FINRA to Crack Down on Financial Firm Misconduct
June 14, 2022
The Financial Industry Regulatory Authority (FINRA) recently proposed rule changes that would impose new conditions on financial firms with long histories of misconduct. FINRA has filed rule proposals with the U.S. Securities and Exchange Commission that, in addition to other restrictions, would force firms with poor enforcement records to maintain a restricted account that could only be used with the approval of FINRA.
In order to identify such firms, the new rule proposes using numeric thresholds based on firms’ and individual brokers’ past behaviors to identify those firms and individuals that present a high risk to the public. Those identified would be required to maintain a restricted deposit account.
FINRA’s proposal is part of an ongoing effort to address the risks posed by firms and brokers with an extensive history of misconduct. In its rule filing, it was noted that research has found that some firms routinely employ brokers who engage in misconduct and that such behavior can be predictive of future conduct. Thus, representatives from FINRA have stated that the new rule represents the first line of defense against broker and firm misconduct. FINRA’s proposal also aims to establish an expedited review process for firms facing restricted account requirements.
Under FINRA’s current system, FINRA can’t mandate that firms take remedial steps without first bringing enforcement proceedings. Repeat offenders take advantage of this limitation by continuing to exploit investors until enforcement action is taken. However, such proceedings can take a long time to initiate, prosecute, and conclude, leaving offenders free to harm customers and investors in the interim. In addition, repeat offenders often fight these cases rather than settle them, drawing the process out even longer.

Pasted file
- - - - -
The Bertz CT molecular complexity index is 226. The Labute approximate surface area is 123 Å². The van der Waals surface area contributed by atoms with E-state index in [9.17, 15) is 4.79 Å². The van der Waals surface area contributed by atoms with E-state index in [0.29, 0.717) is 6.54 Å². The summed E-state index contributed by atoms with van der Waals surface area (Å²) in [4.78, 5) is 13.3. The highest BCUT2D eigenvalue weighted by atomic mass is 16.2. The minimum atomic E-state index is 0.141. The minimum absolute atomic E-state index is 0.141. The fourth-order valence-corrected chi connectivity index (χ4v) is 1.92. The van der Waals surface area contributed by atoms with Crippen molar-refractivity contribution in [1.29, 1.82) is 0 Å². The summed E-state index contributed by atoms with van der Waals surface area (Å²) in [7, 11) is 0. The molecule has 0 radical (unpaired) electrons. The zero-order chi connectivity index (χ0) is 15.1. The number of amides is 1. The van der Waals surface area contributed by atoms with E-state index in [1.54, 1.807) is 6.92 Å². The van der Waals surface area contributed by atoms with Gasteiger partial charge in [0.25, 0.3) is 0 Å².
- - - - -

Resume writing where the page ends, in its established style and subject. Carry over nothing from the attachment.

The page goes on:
In addition, FINRA’s traditional enforcement process often leaves investors exposed. Under the current system, after a firm has exhausted its appeals, it can withdraw its FINRA membership and shift its business to another member or other type of financial firm. This limits FINRA’s jurisdiction and allows the unscrupulous firm to avoid the sanction, which can deprive customers of restitution.
Although the current system contains loopholes that are often taken advantage of by unethical firms and brokers, FINRA is hopeful that its proposed rule will address these weaknesses and provide much-needed protection to customers.
Contact An Investor Representation Attorney
If you’ve suffered financial losses due to the actions or inactions of your financial advisor, you should contact an experienced investor representation attorney as soon as possible. At Simms Law, P.A., we represent investors in actions against financial advisors and other investment professionals. Whether you are a victim of financial fraud or you believe your financial advisor failed to take your best interests into account when acting as your fiduciary, we can help you obtain the compensation you deserve. Please contact us today to schedule a free consultation with our talented investor representation attorney.